That line comes from the lyrics of the song that plays during the end credits. Since I played this game back in 1994, I'm not sure if those are the exact words, but nevertheless, this song (and some other things in this game) will always stick in my mind.
You see, in 1994, the TurboDuo system was being discontinued, so I picked this game up for $9.95. But despite the clearout price, _Cosmic Fantasy 2_ turned out to be a great RPG for this system, along with _Ys Book I and II_ and _Dragon Slayer_. As with those other two games, this was largely because of the recorded music and cutscenes that the TurboGrafx / TurboDuo CD-ROM drive made possible. Unlike the contemporaneous Sega CD system, whose games relied heavily on full motion video, the Turbo CDs featured lots of anime-inspired cutscenes, with brighter colors to boot (the Turbo could display 256 colors, compared to the Genesis / Sega CD's 64). The gameplay was very standard fantasy RPG stuff (wander around, fight monsters, cast spells, etc.), but the CD music and watching the story unfold through the cutscenes made these games memorable. In Japan, the PC Engine (the original Japanese version of the Turbo) was very successful, so many anime-inspired games (many based on actual anime) were made, but the Turbo never quite conquered the market over here, so very few of these games were translated into English (and it didn't help that very few Americans were familiar with anime back then).
The American (TurboGrafx / TurboDuo) version of _Cosmic Fantasy 2_ was made and distributed by Working Designs, who both translated the story well and hired good voice actors for the cutscenes. Most of the voice actors are relative unknowns who mostly worked on other Working Designs anime games (although one actor, Ashley Parker Angel, has gone on to become a member of the band O-Town and star in some minor live-action roles). Yet they do a great job, and are comparable to the voice actors who do the English dubs of regular anime. They bring the characters to life and make you actually care about them, much as you do with the characters in your favorite anime shows. Personally, as much as I like _Ys_ and _Dragon Slayer_, I don't enjoy the acting in those games quite as much: _Ys_'s voices are a little too straightforward and serious (although appropriate to the story and cutscenes), and _Dragon Slayer_'s often fall flat.
*** CAUTION! MAJOR SPOILER AHEAD! ***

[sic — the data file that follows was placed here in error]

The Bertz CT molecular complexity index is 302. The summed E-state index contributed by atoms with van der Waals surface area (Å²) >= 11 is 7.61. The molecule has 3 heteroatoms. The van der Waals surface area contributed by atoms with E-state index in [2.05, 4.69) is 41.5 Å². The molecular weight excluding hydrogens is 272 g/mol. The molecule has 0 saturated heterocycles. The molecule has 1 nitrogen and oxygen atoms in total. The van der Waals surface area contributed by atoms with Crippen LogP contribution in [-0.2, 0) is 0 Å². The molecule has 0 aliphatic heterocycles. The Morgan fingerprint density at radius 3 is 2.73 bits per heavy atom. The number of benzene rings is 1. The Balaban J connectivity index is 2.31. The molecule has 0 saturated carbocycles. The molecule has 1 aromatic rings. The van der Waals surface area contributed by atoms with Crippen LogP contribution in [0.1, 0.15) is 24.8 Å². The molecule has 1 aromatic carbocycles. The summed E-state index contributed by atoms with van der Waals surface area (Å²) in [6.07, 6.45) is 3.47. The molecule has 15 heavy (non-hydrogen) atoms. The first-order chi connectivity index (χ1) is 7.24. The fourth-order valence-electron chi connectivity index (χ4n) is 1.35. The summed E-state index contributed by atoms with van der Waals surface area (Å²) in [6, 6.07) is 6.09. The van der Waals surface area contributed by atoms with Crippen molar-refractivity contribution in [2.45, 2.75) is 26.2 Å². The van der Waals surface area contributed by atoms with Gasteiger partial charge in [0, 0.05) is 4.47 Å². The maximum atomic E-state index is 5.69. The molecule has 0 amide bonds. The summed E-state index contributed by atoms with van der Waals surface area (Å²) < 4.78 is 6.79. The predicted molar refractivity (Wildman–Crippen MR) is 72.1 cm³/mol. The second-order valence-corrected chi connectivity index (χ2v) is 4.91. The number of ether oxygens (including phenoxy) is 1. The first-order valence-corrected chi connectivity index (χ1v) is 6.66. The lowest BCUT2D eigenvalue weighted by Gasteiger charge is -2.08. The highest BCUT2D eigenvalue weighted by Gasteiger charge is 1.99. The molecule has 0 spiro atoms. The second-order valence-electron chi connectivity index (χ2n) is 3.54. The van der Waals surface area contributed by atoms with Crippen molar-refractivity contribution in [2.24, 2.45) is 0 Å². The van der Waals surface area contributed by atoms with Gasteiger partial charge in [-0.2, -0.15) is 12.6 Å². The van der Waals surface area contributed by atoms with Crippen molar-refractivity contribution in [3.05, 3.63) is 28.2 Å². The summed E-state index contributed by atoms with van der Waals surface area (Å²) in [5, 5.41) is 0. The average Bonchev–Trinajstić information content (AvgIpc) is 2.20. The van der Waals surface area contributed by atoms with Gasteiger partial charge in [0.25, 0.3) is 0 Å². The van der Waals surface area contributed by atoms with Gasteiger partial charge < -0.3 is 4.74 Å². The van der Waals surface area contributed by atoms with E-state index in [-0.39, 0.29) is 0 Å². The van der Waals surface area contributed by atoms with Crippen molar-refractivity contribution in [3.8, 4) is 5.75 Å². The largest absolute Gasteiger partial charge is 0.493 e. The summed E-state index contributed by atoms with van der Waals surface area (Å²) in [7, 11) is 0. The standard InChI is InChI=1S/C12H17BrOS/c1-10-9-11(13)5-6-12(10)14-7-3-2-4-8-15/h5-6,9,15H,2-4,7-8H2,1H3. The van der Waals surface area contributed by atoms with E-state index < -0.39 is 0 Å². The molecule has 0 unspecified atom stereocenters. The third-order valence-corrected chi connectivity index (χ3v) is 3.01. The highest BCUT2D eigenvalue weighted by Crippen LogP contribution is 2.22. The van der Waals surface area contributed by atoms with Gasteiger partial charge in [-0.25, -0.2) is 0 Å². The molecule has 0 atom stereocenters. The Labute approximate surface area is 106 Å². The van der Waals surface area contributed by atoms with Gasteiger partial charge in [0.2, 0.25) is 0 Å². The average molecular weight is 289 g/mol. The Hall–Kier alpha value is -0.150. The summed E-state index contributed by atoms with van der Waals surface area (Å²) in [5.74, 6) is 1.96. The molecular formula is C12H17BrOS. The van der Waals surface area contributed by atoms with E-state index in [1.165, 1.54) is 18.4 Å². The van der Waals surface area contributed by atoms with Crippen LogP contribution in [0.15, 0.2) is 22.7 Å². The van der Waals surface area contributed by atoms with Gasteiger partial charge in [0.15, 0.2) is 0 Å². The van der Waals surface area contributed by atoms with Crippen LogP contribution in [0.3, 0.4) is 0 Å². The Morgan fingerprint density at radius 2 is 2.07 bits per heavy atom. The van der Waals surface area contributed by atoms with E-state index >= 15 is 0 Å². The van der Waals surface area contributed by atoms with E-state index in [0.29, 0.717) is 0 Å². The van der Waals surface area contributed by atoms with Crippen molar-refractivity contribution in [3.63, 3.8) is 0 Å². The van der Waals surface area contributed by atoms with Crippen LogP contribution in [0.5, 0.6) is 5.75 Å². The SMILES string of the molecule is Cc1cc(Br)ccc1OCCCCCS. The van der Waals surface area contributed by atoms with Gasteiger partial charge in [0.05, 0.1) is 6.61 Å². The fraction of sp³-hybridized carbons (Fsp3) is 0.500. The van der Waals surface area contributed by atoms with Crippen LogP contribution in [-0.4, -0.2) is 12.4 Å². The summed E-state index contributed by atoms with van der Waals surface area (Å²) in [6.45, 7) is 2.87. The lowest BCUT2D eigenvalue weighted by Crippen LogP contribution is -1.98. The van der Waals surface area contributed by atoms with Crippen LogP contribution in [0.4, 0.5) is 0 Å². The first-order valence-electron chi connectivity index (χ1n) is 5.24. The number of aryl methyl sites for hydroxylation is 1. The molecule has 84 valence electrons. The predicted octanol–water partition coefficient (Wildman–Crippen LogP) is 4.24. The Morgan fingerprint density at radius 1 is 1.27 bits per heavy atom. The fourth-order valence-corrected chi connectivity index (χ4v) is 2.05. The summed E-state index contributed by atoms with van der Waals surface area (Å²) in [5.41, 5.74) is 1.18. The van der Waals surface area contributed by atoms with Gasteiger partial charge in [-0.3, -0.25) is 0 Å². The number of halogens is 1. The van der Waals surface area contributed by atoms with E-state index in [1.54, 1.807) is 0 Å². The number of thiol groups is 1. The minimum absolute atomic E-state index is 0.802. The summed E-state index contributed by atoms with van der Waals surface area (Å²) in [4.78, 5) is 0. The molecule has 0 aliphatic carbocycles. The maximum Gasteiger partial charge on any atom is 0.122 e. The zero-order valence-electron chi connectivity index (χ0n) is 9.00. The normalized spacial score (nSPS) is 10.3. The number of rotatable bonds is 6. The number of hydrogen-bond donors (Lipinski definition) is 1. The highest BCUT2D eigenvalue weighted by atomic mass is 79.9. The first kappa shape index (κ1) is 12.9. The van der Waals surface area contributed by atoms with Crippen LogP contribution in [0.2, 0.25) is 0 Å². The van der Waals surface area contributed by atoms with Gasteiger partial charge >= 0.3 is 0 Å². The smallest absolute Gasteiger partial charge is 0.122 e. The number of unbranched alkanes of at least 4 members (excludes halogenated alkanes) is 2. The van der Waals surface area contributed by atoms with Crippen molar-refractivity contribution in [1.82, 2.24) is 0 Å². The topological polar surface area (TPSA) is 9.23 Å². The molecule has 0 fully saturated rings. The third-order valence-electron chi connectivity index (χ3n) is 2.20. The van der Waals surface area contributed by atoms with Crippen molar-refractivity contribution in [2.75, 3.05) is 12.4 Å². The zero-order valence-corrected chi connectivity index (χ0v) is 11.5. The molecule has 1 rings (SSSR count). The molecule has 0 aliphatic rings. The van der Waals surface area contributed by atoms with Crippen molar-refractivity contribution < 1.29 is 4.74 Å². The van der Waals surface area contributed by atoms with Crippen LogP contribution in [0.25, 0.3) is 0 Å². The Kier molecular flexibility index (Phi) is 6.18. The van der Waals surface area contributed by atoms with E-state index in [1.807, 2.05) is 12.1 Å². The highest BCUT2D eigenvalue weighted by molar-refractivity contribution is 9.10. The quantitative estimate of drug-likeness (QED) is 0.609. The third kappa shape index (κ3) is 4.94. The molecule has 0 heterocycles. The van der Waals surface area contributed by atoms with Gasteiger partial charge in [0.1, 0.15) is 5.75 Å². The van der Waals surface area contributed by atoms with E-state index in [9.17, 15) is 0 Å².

But what I'll always remember most about _Cosmic Fantasy 2_ is the big plot shocker that comes at the end of the game, after the battle with the main bad guy. If you don't mind having it spoiled, here it is: Laura, the main character's (Van's) girlfriend, dies (it's been almost 9 years since I played this, so I don't remember how or why). All right, maybe you've seen this kind of plot twist before, but it was the first time I'd even seen one in a video game; it certainly distinguished _Cosmic Fantasy 2_ from the other RPGs at the time that wrapped everything up so neatly. The brief cutscene of Van's devastated reaction mirrored my surprise, and Laura's death is particularly sad when you recall the flashback cutscene at the beginning of the game, where Van and Laura (as children) have carved their names into a tree and sworn undying love. Finally, those lyrics ("Maybe someday we'll meet again") in the ending credits song obviously allude to Van and Laura. Man, this game really rubs it into you! I admit that I haven't played many RPGs, so the ending probably affected me more than it would most other gamers, but I liked seeing a game that wasn't afraid to take a chance in its plotline. Maybe I'm exaggerating a little, but the ending alone is almost worth playing through this game. _Cosmic Fantasy 2_ is the only game in a series of about five games that made it to the US, so I have no idea whether Laura somehow gets resurrected in any of the sequels. I'd appreciate it if anybody would let me know if she does.
*** END OF SPOILER ***
So if you ever pick up a TurboDuo (or TurboGrafx with the CD-ROM attachment; _Cosmic Fantasy 2_ is a regular CD game, so it'll play on either one), be sure to check this one out. The packaging on the American version is awful and looks very unlike the actual game (again, back in 1992, anime was mostly unknown here, so game companies didn't want to put anime-style characters on their packaging), and the failure of the Turbo kept most gamers from playing this, but this game is a hidden treasure. You could even say that it "wasn't properly appreciated in its own time." I'd really like to see an update of this game, but I would still insist that the original version be included on the disc (of course). Maybe someday _Cosmic Fantasy 2_ and I will meet again. . .
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